Jan 7, 2015
Announced this week at the 2015 International CES, Toyota is opening the door to the hydrogen future, making available thousands of hydrogen fuel cell patents royalty free. Toyota initiative will spur development and introduction of innovative fuel cell technologies around the world. Toyota will invite royalty-free use of approximately 5,680 fuel cell related patents held globally, including critical technologies developed for the new Toyota Mirai. The list includes approximately 1,970 patents related to fuel cell stacks, 290 associated with high-pressure hydrogen tanks, 3,350 related to fuel cell system software control and 70 patents related to hydrogen production and supply. The new Mirai Hydrogen Fuel Cell vehicle was displayed at the press conference at CES and will be available in the US and Europe this year.
At Toyota’s press conference at CES, theoretical physicist and futurist Dr. Michio Kaku discusses a hydrogen future. He is a longtime proponent of hydrogen, in particular, hydrogen fuel cells as a key means to serve the world’s global energy needs and propel society to a more earth-friendly future. QGITS had the opportunity to talk with Kaku after Toyota’s press announcement. See video:
“At Toyota, we believe that when good ideas are shared, great things can happen,” said Bob Carter, Senior Vice President of Automotive Operations at Toyota Motor Sales, USA Inc. “The first generation hydrogen fuel cell vehicles, launched between 2015 and 2020, will be critical, requiring a concerted effort and unconventional collaboration between automakers, government regulators, academia and energy providers. By eliminating traditional corporate boundaries, we can speed the development of new technologies and move into the future of mobility more quickly, effectively and economically.”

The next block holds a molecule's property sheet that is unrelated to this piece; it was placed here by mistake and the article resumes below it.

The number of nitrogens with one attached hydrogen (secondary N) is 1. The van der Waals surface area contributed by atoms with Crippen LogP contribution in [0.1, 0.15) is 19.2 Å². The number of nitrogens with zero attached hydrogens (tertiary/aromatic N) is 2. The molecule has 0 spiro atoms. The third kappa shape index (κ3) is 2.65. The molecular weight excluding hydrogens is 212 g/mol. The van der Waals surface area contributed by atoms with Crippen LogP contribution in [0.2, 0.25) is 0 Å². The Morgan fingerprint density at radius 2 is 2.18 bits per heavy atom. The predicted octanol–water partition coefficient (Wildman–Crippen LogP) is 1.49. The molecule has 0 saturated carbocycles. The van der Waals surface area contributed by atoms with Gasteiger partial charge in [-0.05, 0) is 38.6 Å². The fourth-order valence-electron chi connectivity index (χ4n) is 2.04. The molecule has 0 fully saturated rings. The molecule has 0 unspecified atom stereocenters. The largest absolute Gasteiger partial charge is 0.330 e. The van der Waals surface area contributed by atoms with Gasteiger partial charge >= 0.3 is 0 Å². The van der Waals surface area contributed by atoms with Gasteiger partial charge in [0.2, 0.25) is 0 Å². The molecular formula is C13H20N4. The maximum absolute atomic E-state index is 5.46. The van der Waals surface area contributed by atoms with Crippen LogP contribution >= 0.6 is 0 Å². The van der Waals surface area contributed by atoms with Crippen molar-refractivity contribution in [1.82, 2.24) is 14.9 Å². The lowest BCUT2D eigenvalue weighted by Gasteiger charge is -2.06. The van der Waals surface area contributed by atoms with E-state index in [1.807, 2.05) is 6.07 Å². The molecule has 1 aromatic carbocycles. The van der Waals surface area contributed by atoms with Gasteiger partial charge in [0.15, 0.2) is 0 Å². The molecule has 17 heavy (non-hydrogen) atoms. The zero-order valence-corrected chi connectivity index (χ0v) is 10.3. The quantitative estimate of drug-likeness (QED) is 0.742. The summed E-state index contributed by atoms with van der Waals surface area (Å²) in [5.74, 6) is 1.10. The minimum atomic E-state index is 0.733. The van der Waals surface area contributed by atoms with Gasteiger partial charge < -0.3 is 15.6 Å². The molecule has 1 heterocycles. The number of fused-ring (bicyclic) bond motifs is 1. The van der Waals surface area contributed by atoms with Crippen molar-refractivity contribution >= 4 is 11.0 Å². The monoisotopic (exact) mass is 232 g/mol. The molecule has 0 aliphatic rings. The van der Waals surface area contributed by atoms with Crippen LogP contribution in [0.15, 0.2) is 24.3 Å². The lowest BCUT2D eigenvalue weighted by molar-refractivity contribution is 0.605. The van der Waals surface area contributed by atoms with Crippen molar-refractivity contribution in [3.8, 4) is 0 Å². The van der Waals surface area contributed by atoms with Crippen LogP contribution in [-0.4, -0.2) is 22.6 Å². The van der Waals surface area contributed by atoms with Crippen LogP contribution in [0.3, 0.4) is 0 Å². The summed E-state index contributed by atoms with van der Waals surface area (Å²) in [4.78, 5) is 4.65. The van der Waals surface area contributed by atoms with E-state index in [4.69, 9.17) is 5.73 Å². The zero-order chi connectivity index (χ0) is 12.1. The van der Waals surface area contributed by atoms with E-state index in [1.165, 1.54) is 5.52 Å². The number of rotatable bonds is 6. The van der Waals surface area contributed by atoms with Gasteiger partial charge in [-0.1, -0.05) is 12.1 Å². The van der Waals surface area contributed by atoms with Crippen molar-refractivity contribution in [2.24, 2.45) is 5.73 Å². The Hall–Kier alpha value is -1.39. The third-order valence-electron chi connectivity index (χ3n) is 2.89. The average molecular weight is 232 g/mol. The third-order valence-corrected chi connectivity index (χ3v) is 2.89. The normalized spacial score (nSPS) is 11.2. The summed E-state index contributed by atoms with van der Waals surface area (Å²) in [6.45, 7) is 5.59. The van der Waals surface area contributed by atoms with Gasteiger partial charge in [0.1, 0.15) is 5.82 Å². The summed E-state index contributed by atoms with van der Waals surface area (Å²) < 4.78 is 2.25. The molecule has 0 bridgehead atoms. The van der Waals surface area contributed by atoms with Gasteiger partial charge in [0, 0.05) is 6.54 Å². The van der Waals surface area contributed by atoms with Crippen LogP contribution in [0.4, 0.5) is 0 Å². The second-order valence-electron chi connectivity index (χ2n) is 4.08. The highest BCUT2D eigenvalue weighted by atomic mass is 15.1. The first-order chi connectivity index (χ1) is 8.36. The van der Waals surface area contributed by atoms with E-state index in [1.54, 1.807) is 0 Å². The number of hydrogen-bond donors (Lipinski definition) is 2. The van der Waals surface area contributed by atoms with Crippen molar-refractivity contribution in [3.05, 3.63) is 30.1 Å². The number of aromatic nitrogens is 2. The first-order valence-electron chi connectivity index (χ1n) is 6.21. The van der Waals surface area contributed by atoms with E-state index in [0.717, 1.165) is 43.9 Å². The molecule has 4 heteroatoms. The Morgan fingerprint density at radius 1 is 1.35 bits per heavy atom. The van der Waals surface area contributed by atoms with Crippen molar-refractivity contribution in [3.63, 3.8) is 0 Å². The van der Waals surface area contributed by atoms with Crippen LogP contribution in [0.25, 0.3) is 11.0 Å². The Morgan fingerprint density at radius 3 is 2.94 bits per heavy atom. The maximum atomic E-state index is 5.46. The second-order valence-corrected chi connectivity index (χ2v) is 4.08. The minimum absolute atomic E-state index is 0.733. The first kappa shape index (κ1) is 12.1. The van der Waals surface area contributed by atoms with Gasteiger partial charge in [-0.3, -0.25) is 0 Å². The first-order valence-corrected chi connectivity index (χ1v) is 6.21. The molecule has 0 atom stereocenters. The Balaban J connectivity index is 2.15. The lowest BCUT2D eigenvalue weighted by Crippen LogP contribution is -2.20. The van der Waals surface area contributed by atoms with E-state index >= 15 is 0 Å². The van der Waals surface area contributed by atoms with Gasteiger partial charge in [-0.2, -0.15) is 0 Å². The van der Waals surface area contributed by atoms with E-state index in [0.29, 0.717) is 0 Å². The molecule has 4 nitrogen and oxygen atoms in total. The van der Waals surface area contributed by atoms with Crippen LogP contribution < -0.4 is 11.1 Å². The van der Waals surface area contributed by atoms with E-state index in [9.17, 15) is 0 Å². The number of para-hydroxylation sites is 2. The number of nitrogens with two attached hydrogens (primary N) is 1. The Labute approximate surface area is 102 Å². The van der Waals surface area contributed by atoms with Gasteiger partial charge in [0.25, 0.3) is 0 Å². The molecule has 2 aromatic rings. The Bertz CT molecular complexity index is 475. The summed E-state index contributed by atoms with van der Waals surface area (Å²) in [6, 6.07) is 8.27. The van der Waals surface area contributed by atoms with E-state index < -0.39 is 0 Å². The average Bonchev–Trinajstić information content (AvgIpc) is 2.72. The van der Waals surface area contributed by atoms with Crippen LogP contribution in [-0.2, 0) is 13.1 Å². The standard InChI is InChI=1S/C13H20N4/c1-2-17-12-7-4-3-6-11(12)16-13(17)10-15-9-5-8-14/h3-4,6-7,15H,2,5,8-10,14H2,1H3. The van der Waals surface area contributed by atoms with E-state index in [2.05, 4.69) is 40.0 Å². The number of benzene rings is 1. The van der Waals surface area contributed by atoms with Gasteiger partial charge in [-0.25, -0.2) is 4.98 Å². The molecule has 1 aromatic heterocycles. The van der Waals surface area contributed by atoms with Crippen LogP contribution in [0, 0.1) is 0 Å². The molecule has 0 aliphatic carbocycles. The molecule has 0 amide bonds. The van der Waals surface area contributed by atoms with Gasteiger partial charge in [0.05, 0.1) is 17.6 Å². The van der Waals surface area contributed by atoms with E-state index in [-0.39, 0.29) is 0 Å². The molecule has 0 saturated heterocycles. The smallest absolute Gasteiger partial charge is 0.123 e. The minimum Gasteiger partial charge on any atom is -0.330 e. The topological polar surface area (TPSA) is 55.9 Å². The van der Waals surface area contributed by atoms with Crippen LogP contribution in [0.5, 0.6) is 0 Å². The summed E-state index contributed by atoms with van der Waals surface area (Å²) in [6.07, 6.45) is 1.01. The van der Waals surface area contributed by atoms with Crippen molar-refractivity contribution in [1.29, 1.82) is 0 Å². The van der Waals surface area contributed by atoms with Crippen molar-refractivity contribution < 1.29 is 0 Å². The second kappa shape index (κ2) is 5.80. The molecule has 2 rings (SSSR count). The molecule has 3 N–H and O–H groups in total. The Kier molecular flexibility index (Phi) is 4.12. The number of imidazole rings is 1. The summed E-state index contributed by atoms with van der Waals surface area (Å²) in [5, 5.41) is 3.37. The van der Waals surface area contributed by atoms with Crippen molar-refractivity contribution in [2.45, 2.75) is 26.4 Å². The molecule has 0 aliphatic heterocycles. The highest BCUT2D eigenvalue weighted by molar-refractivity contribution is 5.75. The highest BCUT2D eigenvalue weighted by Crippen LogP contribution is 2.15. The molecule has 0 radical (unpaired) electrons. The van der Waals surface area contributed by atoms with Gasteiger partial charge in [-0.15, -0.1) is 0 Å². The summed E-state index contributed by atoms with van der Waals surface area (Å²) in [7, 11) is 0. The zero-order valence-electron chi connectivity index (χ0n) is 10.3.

The hydrogen fuel cell patents will be made available to automakers who will produce and sell fuel cell vehicles, as well as to fuel cell parts suppliers and energy companies who establish and operate fueling stations, through the initial market introduction period, anticipated to last until 2020. Companies working to develop and introduce fuel cell busses and industrial equipment, such as forklifts, are also covered. Requests from parts suppliers and companies looking to adapt fuel cell technology outside of the transportation sector will be evaluated on a case by case basis.
This week’s announcement covers only fuel cell-related patents wholly owned by Toyota. Patents related to fuel cell vehicles will be available for royalty-free licenses until the end of 2020. Patents for hydrogen production and supply will remain open for an unlimited duration. As part of licensing agreements, Toyota will request, but will not require, that other companies share their fuel cell-related patents with Toyota for similar royalty-free use.
Companies interested in Toyota’s fuel cell-related patents will negotiate individual contracts with Toyota. Additional details, including licensing terms and application process, are available upon request.